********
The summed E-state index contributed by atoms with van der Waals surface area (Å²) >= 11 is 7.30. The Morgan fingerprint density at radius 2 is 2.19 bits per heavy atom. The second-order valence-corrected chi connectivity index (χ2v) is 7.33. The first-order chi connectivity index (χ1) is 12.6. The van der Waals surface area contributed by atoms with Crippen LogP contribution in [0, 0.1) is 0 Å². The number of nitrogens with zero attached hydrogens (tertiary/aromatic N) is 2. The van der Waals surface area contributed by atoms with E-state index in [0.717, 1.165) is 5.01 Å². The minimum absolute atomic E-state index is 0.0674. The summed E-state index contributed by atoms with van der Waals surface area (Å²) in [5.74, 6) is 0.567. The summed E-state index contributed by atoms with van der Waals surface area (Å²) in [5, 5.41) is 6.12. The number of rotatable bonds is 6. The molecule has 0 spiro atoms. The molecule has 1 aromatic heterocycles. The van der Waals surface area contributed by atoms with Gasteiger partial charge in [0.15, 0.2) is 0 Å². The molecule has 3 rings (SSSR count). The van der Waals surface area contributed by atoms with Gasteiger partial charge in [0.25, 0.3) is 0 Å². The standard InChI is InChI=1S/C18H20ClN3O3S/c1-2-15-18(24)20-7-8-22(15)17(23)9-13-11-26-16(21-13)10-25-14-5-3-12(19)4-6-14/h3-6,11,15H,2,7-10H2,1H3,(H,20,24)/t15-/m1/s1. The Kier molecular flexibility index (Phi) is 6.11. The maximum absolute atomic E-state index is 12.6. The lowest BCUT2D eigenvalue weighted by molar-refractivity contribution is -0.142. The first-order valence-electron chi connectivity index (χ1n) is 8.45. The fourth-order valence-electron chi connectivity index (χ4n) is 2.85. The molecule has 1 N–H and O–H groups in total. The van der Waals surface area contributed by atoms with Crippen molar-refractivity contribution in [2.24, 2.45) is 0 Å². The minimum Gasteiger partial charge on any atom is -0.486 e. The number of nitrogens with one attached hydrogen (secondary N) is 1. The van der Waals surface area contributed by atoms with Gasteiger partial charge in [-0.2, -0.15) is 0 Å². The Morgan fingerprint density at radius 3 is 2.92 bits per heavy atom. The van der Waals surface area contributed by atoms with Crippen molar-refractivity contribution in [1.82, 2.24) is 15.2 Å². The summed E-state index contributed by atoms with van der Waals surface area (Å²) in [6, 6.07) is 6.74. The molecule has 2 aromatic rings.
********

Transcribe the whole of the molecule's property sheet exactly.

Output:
The summed E-state index contributed by atoms with van der Waals surface area (Å²) >= 11 is 7.30. The Morgan fingerprint density at radius 2 is 2.19 bits per heavy atom. The second-order valence-corrected chi connectivity index (χ2v) is 7.33. The first-order chi connectivity index (χ1) is 12.6. The van der Waals surface area contributed by atoms with Crippen LogP contribution in [0, 0.1) is 0 Å². The number of nitrogens with zero attached hydrogens (tertiary/aromatic N) is 2. The van der Waals surface area contributed by atoms with E-state index in [0.717, 1.165) is 5.01 Å². The minimum absolute atomic E-state index is 0.0674. The summed E-state index contributed by atoms with van der Waals surface area (Å²) in [5.74, 6) is 0.567. The summed E-state index contributed by atoms with van der Waals surface area (Å²) in [5, 5.41) is 6.12. The number of rotatable bonds is 6. The molecule has 0 spiro atoms. The molecule has 1 aromatic heterocycles. The van der Waals surface area contributed by atoms with Gasteiger partial charge in [0.15, 0.2) is 0 Å². The molecule has 3 rings (SSSR count). The van der Waals surface area contributed by atoms with Gasteiger partial charge in [0.25, 0.3) is 0 Å². The standard InChI is InChI=1S/C18H20ClN3O3S/c1-2-15-18(24)20-7-8-22(15)17(23)9-13-11-26-16(21-13)10-25-14-5-3-12(19)4-6-14/h3-6,11,15H,2,7-10H2,1H3,(H,20,24)/t15-/m1/s1. The Kier molecular flexibility index (Phi) is 6.11. The maximum absolute atomic E-state index is 12.6. The lowest BCUT2D eigenvalue weighted by molar-refractivity contribution is -0.142. The first-order valence-electron chi connectivity index (χ1n) is 8.45. The fourth-order valence-electron chi connectivity index (χ4n) is 2.85. The molecule has 1 N–H and O–H groups in total. The van der Waals surface area contributed by atoms with Crippen molar-refractivity contribution in [2.24, 2.45) is 0 Å². The minimum Gasteiger partial charge on any atom is -0.486 e. The number of nitrogens with one attached hydrogen (secondary N) is 1. The van der Waals surface area contributed by atoms with Gasteiger partial charge in [-0.2, -0.15) is 0 Å². The Morgan fingerprint density at radius 3 is 2.92 bits per heavy atom. The van der Waals surface area contributed by atoms with Crippen molar-refractivity contribution in [1.82, 2.24) is 15.2 Å². The summed E-state index contributed by atoms with van der Waals surface area (Å²) in [6, 6.07) is 6.74. The molecule has 2 aromatic rings.